More Hospitals will Receive Increases under CMS’ VBP Program this Year

More of the hospitals participating in CMS’s Hospital Value-Based Purchasing program will see payments increase slightly than decrease, according to data from the agency. Of the approximately 3,500 hospitals participating, over 1,800 will see their base operating payments rise and about 1,200 will see go down. For the CMS summary, click here. For the program results, click here.

 

New Rules Finalize Fraud and Abuse Waivers for ACOs

CMS and the OIG last week finalized waivers from fraud and abuse rules for Accountable Care Organizations participating in the Medicare Shared Savings Program. The final rule maintains key provisions of the 2011 interim final rule, which waived the application of the physician self-referral, federal anti-kickback statute and certain civil monetary penalty law provisions to specified arrangements involving ACOs in the program. The rule no longer waives the application of the CMP law provision relating to “gainsharing” arrangements, citing recent legislation clarifying that the prohibition only applies to medically unnecessary services. Click here for the rule.

 

CMS Reg Strengthens Medicaid Access to Services

CMS last week finalized a regulation ensuring that Medicaid beneficiaries have adequate access to covered services, more than four years after the initial version was proposed. States will be required to develop access review plans that outline how they will ensure that Medicaid beneficiaries have adequate access to mandatory and optional health care services, and to examine how cuts to provider payments affect the care that beneficiaries receive, the agency said. Click here for a summary. Click here for the 124-page rule.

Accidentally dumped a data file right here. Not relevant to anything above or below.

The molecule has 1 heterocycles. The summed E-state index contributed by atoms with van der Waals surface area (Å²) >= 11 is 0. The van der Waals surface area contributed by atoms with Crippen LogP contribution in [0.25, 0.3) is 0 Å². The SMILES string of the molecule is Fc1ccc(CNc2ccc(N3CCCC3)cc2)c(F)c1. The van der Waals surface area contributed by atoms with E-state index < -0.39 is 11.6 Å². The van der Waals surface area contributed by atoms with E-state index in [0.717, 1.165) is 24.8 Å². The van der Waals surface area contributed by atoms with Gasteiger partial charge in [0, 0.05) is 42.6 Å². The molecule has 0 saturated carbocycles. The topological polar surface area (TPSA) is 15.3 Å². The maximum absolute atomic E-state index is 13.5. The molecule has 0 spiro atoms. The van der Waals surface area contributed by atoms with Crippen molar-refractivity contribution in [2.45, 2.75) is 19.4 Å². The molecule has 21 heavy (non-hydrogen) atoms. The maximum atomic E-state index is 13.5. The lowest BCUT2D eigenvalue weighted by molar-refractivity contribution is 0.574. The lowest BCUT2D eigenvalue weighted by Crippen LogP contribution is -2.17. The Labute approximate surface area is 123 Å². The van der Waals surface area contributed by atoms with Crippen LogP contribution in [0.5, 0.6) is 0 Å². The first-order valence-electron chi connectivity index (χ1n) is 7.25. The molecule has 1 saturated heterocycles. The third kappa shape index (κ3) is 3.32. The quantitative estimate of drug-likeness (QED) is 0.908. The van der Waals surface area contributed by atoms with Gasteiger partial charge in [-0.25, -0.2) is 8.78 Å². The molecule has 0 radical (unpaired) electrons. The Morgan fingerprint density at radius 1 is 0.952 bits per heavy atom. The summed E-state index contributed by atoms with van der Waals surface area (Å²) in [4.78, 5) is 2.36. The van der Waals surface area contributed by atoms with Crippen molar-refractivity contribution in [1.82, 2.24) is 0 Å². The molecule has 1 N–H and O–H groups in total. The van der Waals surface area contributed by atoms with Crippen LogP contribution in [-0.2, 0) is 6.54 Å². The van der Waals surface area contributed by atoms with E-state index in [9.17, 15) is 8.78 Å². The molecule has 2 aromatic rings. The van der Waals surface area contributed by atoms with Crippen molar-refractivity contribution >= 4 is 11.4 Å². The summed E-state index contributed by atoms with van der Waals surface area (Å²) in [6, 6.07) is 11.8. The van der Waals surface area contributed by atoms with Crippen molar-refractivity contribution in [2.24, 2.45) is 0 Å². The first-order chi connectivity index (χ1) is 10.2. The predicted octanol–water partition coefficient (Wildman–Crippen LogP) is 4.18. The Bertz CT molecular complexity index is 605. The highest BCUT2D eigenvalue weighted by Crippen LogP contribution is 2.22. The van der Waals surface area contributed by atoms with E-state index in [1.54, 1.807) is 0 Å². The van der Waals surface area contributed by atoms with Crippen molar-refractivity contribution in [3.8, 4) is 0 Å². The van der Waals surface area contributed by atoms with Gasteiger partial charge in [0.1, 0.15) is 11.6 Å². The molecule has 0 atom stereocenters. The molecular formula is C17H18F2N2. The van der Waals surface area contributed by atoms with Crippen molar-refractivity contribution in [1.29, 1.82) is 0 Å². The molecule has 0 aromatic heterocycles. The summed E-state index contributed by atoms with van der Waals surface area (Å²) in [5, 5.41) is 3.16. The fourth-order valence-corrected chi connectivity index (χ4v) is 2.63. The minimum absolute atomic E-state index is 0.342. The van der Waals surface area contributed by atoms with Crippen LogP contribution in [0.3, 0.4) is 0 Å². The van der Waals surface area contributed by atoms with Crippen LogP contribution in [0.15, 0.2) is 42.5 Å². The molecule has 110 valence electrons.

CMS Issues New ESRD Regs with Payment Reduction

CMS late last week finalized the End-Stage Renal Disease regulations for CY16 and included a base rate reduction. The new ESRD PPS base rate is $230.39, which is a reduction of $9.04 from CY15. Click here for details from CMS.

Open Enrollment Started Yesterday; Uninsured Identified by County

The annual open enrollment for Healthcare.gov yesterday. Consumers have been able to review plans for about a week prior to the open enrollment on HealthCare.gov. Officials have cautioned consumers to check out premium prices because in many places they may be higher. Deadline to sign up for health insurance for 2016 is December 15, 2015. According to various reports, this third enrollment period is expected to be the toughest. Click here for details.

  • So, after two full years of Obamacare, who is still uninsured? Click here for a very good county-by-county interactive map that takes a closer look.

Mental Health Groups Weigh In on Insurance Mega Mergers

Joining the chorus of providers raising serious issues, mental health groups are now requesting close regulator scrutiny of the two major insurance mergers – Aetna’s acquisition of Humana and Anthem’s purchase of Cigna. They say the consolidation will leave a gaping hole in the ability for patients to access mental health and substance abuse care. Click here for the story in the Washington Post.

 

According to WHO Red Meat Can Cause Cancer

The World Health Organization last week released a new finding that states that eating red and processed meats increases the likelihood of getting colorectal, pancreatic and prostate cancers. While this has very low risk for people, they concluded that processed meats, like bacon, ham and hot dogs, are a cause of colon cancer and conceivably of stomach cancer, because processing the meat by curing, smoking, fermentation or other methods generates chemicals that are carcinogens or suspected carcinogens. To read more from the WHO, click here.

 

Be Prepared to Laugh – New Look at Dem, GOP Debates

As you know by now, this weekly report is non-partisan. In that spirit – and please take no offense — the presidential debates, both Republican and Democratic, have been the subject of much discussion. So, even if you don’t care about presidential politics, you should take a few minutes and see the productions from our friends at Bad Lip-Reading as they see those debates in their own hysterical way. Click here for the Democratic debate. Click here for the GOP debate. Be prepared to laugh!